LETTER | Although my parents were Chinese school teachers, I was sent to study in an English school and the nearest was Simpang Lima Primary School in Klang. Like most of my schoolmates, we played with each other without a care in the world.
Thinking back, I now realise that the mix of Malay, Chinese and Indian students was quite balanced in my school. Until today, I do not look at people through the lens of appearance or religion. What I remember fondly about my primary school was the nasi lemak I had.
The sambal prepared by the Chinese tuck shop operator was mouth-watering. A Malay classmate often brought nasi lemak packed in banana leaves for sale and a few of us would buy and eat them sitting on the five-foot way of a wooden building housing the dental clinic within the school compound.
Later, I enrolled myself at the La Salle Secondary School just in front of Simpang Lima. Although I was living in the Pandamaran Chinese New Village, I was mixing with my classmates who were mostly Indian and Catholic.
After finishing Form 5, I took up a correspondence course on automobile engineering and moved to Senai where my uncle operated a motor vehicle workshop. A Malay man I spoke to in English asked me why I was speaking like an Indian. I did not realise it until then.
During my secondary school days, I cycled every day and often went to the homes of my friends. Deepavali was especially a delight, as visits included friends of friends and mutton curry was usually served, and it was heavenly.
Compared to soft drinks and cookies dished out during Chinese New Year, Indian families laid out a feast as they were truly generous and gracious, more so when many people were poor in the 1960s. While many Chinese were put off by the strong mutton smell, I learned to enjoy it.
Many Malaysians may not know that the Pongal festival and Thaipusam, a public holiday on January 21 in five states and Federal Territory, are not celebrated by all Indians. And some Indians themselves are not always aware of their ethnicity and language.
To me, Indian is more of a nationality like American, British or Australian, and these three countries are much more multiracial than Malaysia. While conducting training, many participants, including Indians, were shocked when I proclaimed that nobody speaks Indian.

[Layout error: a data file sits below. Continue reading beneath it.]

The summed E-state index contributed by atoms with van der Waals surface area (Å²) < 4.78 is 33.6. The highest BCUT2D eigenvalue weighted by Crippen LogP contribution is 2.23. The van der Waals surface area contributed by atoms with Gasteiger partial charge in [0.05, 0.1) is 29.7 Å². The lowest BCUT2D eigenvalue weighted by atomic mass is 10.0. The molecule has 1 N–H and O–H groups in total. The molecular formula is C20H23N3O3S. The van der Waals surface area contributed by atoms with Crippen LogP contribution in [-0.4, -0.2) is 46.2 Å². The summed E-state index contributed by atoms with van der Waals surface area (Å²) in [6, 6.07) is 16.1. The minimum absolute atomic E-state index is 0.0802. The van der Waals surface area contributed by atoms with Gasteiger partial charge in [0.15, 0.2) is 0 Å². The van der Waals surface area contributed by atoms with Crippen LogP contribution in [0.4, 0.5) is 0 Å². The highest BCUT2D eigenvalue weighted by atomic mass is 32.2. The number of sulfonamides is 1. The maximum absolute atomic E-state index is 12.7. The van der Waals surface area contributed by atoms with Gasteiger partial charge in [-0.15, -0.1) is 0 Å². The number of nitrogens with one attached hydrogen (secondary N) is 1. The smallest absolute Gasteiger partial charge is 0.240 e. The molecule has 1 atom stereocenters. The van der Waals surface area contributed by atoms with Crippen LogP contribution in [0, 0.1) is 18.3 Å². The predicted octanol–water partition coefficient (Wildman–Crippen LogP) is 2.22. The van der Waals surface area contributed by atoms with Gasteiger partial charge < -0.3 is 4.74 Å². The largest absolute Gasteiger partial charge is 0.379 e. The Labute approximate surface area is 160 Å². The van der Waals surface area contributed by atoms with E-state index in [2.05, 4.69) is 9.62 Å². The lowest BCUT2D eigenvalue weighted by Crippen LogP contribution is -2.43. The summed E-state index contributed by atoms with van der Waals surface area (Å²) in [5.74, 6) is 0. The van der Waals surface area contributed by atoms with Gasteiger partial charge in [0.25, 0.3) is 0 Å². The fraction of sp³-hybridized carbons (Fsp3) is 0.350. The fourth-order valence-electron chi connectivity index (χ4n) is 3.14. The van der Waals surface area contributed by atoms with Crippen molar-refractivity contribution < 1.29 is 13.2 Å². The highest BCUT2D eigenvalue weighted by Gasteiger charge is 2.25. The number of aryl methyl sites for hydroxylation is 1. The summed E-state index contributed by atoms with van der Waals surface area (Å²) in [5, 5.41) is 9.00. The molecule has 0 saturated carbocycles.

Mandarin is the most spoken language in the world, but many Malaysian Chinese also speak Cantonese, Hokkien, Hakka, Teochew, Hainanese, Foochow and other dialects. What they have in common is the Chinese handwriting in the form of characters.
But when it comes to Indians, there are hundreds of languages and thousands of dialects. Until India became independent in 1947, the British were also in control of West Pakistan, East Pakistan (later became Bangladesh), Nepal, Bhutan, Ceylon (now Sri Lanka) and Burma (now Myanmar).
Most Malaysian Indians are from South India originating from Tamil Nadu, Kerala and Sri Lanka and a sizeable Sikh community from Punjab. Hindi is the most spoken language in India followed by English, Bengali, Marathi, Telegu and Tamil, with Malayalam and Punjabi among the top 12.
In recent years, I asked some of my friends of their ethnicity as I was fascinated with their roots and they should be proud of their ancestors for being successful in continuing the lineage. On the other hand, it is hollow pride for people who are proud of their race but ignorant of their ancestors.
Many of my friends replied they are Indian because they were told they are and as stated in their identity card. Although many Indians and Chinese no longer speak their dialects or mother tongue, their ethnicity has a bearing on who they are.
After all, we are a product of our environment and experience. A Malaysian child that grew up in the United States would be speaking, thinking and acting like a typical American, regardless of his or her race or religion.
But the coming generations would be standardised by machines and interacting less with fellow human beings, including family members. Pacifiers, made of rubber or plastic for a baby to suck on, have been replaced by smartphones or mini-video players.
As for the Thaipongal harvest festival, it is celebrated mainly by Tamils that originated from Tamil Nadu. Over there, Pongal is celebrated even more grandly then Deepavali, as the first rice harvested is boiled in clay pots with sugar, milk and spices, giving thanks to the sun god.
As for Thaipusam, it is another grand festival in the Hindu month of Thai and is more widely celebrated in Malaysia than by Tamils in other countries. A large number of devotees would throng major Hindu temples nationwide, with over a million congregating at Batu Caves just outside Kuala Lumpur.
But many of my Indian friends are also Christians who celebrate Christmas and Good Friday and are also Muslims who celebrate Hari Raya Aidilfitri and Hari Raya Haji. As for Malaysian Chinese, those who are not Christians and Muslims are labelled as Buddhists.
Even Chinese who replied they are Buddhists may not have stepped into a Buddhist temple, as most Chinese temples are Taoist. Temples celebrate festivals according to their main deity. In traditional Chinese homes, ancestral worship is practised and is part of Confucianism, which is more of ethics than religion but frowned upon by Chinese Christians or Muslims.
Although many Malaysians are ignorant of other races including their own, I am more comfortable with my fellow citizens than say Chinese from China. A section of Malaysians may be noisier than others but could lose out to China nationals with thundering voices.
We may speak in Malay, English, other languages or dialects, but we are accustomed to each other’s mannerisms and have been living harmoniously for a very long time in Malaysia, a place we call home. We should never allow selfish politicians to take us apart.
The views expressed here are those of the author/contributor and do not necessarily represent the views of Malaysiakini.